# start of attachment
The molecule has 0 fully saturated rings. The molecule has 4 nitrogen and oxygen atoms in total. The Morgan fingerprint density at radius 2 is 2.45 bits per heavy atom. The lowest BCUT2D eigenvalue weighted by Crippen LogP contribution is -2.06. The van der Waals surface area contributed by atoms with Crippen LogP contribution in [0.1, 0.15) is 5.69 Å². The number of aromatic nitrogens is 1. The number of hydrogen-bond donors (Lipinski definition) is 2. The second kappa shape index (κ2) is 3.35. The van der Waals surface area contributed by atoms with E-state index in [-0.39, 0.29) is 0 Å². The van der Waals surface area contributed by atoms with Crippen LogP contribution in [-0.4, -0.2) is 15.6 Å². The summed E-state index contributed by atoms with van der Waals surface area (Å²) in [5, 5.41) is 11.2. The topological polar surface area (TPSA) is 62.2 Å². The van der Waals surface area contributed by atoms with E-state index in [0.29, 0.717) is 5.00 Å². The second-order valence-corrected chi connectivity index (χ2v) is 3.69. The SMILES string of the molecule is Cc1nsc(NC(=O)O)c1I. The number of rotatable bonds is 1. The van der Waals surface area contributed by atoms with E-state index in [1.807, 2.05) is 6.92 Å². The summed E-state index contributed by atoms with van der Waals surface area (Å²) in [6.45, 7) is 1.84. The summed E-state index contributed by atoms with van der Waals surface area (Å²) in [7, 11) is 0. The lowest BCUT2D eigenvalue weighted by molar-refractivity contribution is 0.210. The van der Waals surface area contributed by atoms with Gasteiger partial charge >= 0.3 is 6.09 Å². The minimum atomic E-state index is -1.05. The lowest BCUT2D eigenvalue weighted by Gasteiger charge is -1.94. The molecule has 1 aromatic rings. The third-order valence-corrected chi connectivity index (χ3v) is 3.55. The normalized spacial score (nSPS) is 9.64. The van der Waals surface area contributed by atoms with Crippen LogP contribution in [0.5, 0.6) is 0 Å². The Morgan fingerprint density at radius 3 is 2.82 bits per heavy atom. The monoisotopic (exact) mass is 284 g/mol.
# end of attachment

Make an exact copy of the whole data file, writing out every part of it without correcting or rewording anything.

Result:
The molecule has 0 fully saturated rings. The molecule has 4 nitrogen and oxygen atoms in total. The Morgan fingerprint density at radius 2 is 2.45 bits per heavy atom. The lowest BCUT2D eigenvalue weighted by Crippen LogP contribution is -2.06. The van der Waals surface area contributed by atoms with Crippen LogP contribution in [0.1, 0.15) is 5.69 Å². The number of aromatic nitrogens is 1. The number of hydrogen-bond donors (Lipinski definition) is 2. The second kappa shape index (κ2) is 3.35. The van der Waals surface area contributed by atoms with E-state index in [-0.39, 0.29) is 0 Å². The van der Waals surface area contributed by atoms with Crippen LogP contribution in [-0.4, -0.2) is 15.6 Å². The summed E-state index contributed by atoms with van der Waals surface area (Å²) in [5, 5.41) is 11.2. The topological polar surface area (TPSA) is 62.2 Å². The van der Waals surface area contributed by atoms with E-state index in [0.29, 0.717) is 5.00 Å². The second-order valence-corrected chi connectivity index (χ2v) is 3.69. The SMILES string of the molecule is Cc1nsc(NC(=O)O)c1I. The number of rotatable bonds is 1. The van der Waals surface area contributed by atoms with E-state index in [1.807, 2.05) is 6.92 Å². The summed E-state index contributed by atoms with van der Waals surface area (Å²) in [6.45, 7) is 1.84. The summed E-state index contributed by atoms with van der Waals surface area (Å²) in [7, 11) is 0. The lowest BCUT2D eigenvalue weighted by molar-refractivity contribution is 0.210. The van der Waals surface area contributed by atoms with Gasteiger partial charge >= 0.3 is 6.09 Å². The minimum atomic E-state index is -1.05. The lowest BCUT2D eigenvalue weighted by Gasteiger charge is -1.94. The molecule has 1 aromatic rings. The third-order valence-corrected chi connectivity index (χ3v) is 3.55. The normalized spacial score (nSPS) is 9.64. The van der Waals surface area contributed by atoms with Crippen LogP contribution in [0.5, 0.6) is 0 Å². The Morgan fingerprint density at radius 3 is 2.82 bits per heavy atom. The monoisotopic (exact) mass is 284 g/mol.